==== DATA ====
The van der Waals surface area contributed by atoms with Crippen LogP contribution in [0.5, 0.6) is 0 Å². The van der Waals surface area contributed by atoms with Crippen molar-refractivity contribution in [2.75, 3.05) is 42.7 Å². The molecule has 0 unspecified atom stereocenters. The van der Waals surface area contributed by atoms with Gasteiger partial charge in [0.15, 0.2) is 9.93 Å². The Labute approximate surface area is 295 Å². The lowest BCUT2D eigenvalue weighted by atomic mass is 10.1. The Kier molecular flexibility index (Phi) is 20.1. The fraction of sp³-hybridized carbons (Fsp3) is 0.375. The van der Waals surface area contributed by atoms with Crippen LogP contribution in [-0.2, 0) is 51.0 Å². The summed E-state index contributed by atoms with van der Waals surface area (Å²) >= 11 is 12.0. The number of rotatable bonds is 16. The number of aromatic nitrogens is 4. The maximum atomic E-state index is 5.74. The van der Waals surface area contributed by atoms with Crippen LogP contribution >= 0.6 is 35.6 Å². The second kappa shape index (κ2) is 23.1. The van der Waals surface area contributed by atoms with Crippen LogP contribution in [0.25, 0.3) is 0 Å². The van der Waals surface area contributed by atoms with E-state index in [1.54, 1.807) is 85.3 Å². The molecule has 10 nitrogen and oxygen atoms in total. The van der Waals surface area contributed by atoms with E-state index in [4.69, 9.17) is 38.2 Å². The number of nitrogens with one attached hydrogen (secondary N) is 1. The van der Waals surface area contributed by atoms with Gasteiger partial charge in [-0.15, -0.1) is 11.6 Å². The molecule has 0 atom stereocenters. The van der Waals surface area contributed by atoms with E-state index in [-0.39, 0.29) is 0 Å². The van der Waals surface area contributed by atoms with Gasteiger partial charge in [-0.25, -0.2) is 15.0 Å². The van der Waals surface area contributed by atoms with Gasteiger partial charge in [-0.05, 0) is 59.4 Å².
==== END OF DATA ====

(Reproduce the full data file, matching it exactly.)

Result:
The van der Waals surface area contributed by atoms with Crippen LogP contribution in [0.5, 0.6) is 0 Å². The van der Waals surface area contributed by atoms with Crippen molar-refractivity contribution in [2.75, 3.05) is 42.7 Å². The molecule has 0 unspecified atom stereocenters. The van der Waals surface area contributed by atoms with Gasteiger partial charge in [0.15, 0.2) is 9.93 Å². The Labute approximate surface area is 295 Å². The lowest BCUT2D eigenvalue weighted by atomic mass is 10.1. The Kier molecular flexibility index (Phi) is 20.1. The fraction of sp³-hybridized carbons (Fsp3) is 0.375. The van der Waals surface area contributed by atoms with Crippen LogP contribution in [-0.2, 0) is 51.0 Å². The summed E-state index contributed by atoms with van der Waals surface area (Å²) >= 11 is 12.0. The number of rotatable bonds is 16. The number of aromatic nitrogens is 4. The maximum atomic E-state index is 5.74. The van der Waals surface area contributed by atoms with Crippen LogP contribution >= 0.6 is 35.6 Å². The second kappa shape index (κ2) is 23.1. The van der Waals surface area contributed by atoms with Crippen LogP contribution in [0.25, 0.3) is 0 Å². The van der Waals surface area contributed by atoms with E-state index in [1.54, 1.807) is 85.3 Å². The molecule has 10 nitrogen and oxygen atoms in total. The van der Waals surface area contributed by atoms with E-state index in [4.69, 9.17) is 38.2 Å². The number of nitrogens with one attached hydrogen (secondary N) is 1. The van der Waals surface area contributed by atoms with Gasteiger partial charge in [-0.15, -0.1) is 11.6 Å². The molecule has 0 atom stereocenters. The van der Waals surface area contributed by atoms with E-state index in [-0.39, 0.29) is 0 Å². The van der Waals surface area contributed by atoms with Gasteiger partial charge in [-0.25, -0.2) is 15.0 Å². The van der Waals surface area contributed by atoms with Gasteiger partial charge in [-0.05, 0) is 59.4 Å².